Scattered Thoughts on Narrative, Storytelling and the Future

Stories, parables, chronicles, and narratives are powerful means for destroying mindset — the bundle of presuppositions, received wisdoms, and shared understandings against a background of which legal and political discourse takes place. These matters are rarely focused on. They are like eyeglasses we have worn a long time. They are nearly invisible; we use them to scan and interpret the world and only rarely examine them for themselves. Ideology — the received wisdom — makes current social arrangements seem fair and natural. Those in power sleep well at night — their conduct does not seem to them like oppression. The cure is storytelling… stories can shatter complacency and challenge the status quo.

Richard Delgado (1989). Storytelling for Oppositionists and Others: A Plea for Narrative. Michigan Law Review

Narrative shapes us and the worlds that we occupy. It is a foundational building block of the reality that we build together every day. Telling stories–about the past, about the present, about the future– is a powerful way that we act out the relational reality that we wish to live in, or reveal what would have been hidden experiences and impacts–relationships and perspectives that are missing from the common conception of the world as it is, was, or will be.

“Imagination is one of the spoils of colonization, which in many ways is claiming who gets to imagine the future for a given geography. Losing our imagination is a symptom of trauma. Reclaiming the right to dream the future, strengthening the muscle to imagine together as Black people, is a revolutionary decolonizing activity.”

Adrienne Maree Brown, Emergent Strategy

The backlash we see to something as simple as casting Black and Latino actors in shows like Rings of Power, Bridgerton, or other fictions makes sense when you consider storytelling as an act of futuring–the ritual reclaiming of imagination for those who have been historically left to keep stories about them to themselves, in the margins, where they can’t have the same potency or power or impact on our shared reality. Objections to diverse casting in artifacts of popular culture as “wokeness”, intentionally or not, can be understood as part of a campaign to prevent the imagination of those previously unrepresented from being reclaimed, to keep stories about them from having too much influence on our shared reality. It is a tacit and likely unconscious admission of the fact that most of our stories being owned, told, and occupied by the dominant group is a significant part of what enforces that group’s dominance.

Is it possible to imagine the necessary change? This is a non-trivial question, as it points to the predicament of epistemological habits repeating themselves. Imagination is not formed in nothing; it is brewed in the experiences of the organism. From that pool of experiences and relational limitations, a hypothesis can be made as to what ‘change’ is required. But the imagined goal or direction of change is dripping with existing presuppositions; some obvious; many are not obvious.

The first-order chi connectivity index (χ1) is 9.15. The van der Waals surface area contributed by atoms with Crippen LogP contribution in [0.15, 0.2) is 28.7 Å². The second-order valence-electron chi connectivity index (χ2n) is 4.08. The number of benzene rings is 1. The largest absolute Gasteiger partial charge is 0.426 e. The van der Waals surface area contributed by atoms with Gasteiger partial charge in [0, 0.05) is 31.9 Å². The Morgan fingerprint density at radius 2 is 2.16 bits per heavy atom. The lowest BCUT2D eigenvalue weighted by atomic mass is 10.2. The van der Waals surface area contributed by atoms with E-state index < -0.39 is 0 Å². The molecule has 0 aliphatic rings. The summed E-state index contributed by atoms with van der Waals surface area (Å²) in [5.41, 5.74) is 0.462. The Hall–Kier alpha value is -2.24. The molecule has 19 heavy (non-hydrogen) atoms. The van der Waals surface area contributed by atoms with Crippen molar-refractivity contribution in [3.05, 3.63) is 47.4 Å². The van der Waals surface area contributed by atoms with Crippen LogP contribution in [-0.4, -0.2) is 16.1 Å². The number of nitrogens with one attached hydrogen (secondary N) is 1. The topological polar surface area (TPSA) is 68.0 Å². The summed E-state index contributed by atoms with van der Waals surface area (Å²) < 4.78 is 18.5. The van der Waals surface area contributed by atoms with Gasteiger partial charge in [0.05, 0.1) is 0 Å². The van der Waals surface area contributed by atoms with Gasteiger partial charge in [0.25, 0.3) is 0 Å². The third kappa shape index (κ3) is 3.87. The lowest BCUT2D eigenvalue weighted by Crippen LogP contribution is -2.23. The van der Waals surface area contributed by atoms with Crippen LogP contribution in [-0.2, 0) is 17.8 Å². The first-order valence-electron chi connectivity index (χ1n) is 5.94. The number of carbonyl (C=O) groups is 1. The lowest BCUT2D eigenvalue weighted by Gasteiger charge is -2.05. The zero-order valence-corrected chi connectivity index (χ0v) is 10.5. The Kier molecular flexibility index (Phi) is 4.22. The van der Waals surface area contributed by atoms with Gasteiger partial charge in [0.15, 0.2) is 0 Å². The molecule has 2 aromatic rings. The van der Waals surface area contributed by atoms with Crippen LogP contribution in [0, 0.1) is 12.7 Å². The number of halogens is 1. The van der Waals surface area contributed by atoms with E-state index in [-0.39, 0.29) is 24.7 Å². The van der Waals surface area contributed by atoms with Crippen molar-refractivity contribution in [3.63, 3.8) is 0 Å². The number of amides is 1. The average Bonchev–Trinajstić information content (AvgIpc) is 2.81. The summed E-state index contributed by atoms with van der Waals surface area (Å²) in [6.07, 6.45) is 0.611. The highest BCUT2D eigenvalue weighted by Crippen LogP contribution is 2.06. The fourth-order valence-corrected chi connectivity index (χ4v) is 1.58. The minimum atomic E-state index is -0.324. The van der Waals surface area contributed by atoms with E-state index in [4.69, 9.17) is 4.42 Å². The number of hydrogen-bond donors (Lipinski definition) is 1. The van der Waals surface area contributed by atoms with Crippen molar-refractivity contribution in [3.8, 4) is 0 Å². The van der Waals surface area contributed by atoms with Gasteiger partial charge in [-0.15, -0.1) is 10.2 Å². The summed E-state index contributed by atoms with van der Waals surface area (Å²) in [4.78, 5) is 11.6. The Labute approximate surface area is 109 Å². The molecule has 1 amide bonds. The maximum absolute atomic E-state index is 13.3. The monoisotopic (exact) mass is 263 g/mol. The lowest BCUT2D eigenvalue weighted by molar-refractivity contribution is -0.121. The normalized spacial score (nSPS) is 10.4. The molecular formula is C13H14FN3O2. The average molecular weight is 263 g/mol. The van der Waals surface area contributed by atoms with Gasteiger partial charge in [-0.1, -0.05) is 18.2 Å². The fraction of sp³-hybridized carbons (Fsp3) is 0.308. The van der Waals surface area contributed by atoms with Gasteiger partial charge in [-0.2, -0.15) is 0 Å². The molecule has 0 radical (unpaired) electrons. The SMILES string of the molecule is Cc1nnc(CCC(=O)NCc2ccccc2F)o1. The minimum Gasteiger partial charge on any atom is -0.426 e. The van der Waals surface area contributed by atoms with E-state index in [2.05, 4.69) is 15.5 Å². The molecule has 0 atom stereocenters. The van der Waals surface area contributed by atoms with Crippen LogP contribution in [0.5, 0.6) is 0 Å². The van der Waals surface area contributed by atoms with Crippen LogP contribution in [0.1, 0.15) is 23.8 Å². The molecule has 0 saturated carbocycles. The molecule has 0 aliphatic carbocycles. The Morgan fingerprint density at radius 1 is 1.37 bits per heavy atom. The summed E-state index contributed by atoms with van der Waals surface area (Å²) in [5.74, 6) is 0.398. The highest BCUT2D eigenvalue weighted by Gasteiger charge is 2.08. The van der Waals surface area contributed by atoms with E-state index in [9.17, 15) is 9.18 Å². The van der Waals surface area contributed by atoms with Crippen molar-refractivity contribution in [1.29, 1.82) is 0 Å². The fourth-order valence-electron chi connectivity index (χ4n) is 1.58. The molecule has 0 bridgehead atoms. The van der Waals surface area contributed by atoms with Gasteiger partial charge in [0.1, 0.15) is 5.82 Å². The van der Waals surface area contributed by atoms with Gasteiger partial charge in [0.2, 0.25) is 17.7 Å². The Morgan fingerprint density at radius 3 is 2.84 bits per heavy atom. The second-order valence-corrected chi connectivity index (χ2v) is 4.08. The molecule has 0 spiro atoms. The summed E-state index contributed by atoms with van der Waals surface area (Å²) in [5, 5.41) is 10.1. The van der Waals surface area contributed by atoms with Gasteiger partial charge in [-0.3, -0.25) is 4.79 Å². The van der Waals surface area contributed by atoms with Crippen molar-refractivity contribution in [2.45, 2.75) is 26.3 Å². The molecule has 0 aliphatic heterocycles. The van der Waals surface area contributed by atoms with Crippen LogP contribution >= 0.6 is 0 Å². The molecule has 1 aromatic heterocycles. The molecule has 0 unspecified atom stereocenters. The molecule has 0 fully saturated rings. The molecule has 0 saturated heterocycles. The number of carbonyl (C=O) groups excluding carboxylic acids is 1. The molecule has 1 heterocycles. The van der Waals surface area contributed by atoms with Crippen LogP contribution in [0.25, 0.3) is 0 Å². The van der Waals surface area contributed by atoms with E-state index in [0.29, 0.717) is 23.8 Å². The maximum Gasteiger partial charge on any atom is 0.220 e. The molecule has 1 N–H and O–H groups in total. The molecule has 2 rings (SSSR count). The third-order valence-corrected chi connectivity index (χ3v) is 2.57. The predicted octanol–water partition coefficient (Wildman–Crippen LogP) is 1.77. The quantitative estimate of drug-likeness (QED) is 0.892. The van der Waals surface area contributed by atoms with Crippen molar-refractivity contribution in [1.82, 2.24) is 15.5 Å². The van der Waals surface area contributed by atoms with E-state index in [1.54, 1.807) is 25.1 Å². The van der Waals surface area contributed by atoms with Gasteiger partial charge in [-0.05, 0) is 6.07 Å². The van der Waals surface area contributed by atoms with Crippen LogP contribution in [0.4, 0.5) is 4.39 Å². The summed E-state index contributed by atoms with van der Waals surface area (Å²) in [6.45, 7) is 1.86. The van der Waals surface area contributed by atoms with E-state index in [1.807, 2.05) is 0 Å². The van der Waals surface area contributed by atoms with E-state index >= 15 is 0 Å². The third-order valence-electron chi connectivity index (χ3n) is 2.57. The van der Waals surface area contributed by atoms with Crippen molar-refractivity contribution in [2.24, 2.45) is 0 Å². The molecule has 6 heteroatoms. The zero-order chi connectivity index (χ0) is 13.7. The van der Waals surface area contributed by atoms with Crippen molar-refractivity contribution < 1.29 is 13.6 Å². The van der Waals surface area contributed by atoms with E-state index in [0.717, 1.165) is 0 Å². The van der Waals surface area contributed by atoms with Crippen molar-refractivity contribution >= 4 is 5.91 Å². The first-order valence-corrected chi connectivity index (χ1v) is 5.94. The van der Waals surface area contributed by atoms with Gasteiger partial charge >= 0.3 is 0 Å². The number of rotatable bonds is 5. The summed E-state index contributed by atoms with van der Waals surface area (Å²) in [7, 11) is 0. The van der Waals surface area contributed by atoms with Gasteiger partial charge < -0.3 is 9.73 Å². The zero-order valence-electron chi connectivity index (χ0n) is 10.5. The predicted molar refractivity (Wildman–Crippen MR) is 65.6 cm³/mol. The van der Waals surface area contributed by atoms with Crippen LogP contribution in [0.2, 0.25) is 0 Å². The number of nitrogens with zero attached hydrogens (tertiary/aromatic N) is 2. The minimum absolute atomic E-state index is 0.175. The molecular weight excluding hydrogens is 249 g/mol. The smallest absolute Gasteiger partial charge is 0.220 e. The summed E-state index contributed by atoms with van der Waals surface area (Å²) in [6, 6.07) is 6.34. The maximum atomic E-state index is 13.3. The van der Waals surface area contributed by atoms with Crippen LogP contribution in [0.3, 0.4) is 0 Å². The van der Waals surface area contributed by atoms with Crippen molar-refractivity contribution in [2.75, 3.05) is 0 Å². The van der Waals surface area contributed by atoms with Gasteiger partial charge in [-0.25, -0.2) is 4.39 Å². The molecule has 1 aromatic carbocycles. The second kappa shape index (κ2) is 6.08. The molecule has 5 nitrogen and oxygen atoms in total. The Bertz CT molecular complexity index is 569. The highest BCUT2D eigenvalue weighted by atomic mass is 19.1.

Nora Bateson, An essay on ready-ing: Tending the prelude to change

I love Bateson’s framing of imagining in the process of what she calls “ready-ing” in this piece. Stories can prime us to become capable of imagining possible alternative futures, which brings them and their adjacent-possible within range. We can’t as easily bring into being that which we can’t imagine, and fictions provide us with the means to stretch our conceptions of possible realities beyond just that which we’ve seen before.

Finally, ontologies often manifest themselves as stories, and these make the under lying assumptions easier to identify. This layer is in the background of our culture amply corroborated by the ethnographic literature on myths and rituals (of creation, for instance). It also exists in the narratives that we moderns tell ourselves about ourselves…

Arturo Escobar, Designs for the Pluriverse

I have wondered before what impacts we might face from the almost systematic removal of “creative types” from the military, and how it might damage our capacity for the expansion of the possible. As a creative weirdo myself, I can tell you that the amount of friction I face culturally in the Air Force is significant, and I have seen it drive countless people from our ranks. Besides the mere cultural differences, there is also the propensity for creative types to be the same kinds of people who do things like smoke pot, which makes that selection mechanism one that simultaneously selects for certain cognitive types… and creative types also can be a bit allergic to certain types of rigidity.

I am happy to see some efforts to create cultural safe-havens for the kinds of people who compulsively concoct alternate realities, for example the military writing community called the Meadow Garden and creative writing efforts like the Brute Krulak Center of Innovation and Future Warfare’s futures-focused graphic novels called Destination Unknown (which I contributed to!)

Perhaps we could envision and vividly depict an alternate reality in which we did engage in these types of creative futuring practices to the degree that we ought. What might that look like?

Leave a Reply

Fill in your details below or click an icon to log in: Logo

You are commenting using your account. Log Out /  Change )

Twitter picture

You are commenting using your Twitter account. Log Out /  Change )

Facebook photo

You are commenting using your Facebook account. Log Out /  Change )

Connecting to %s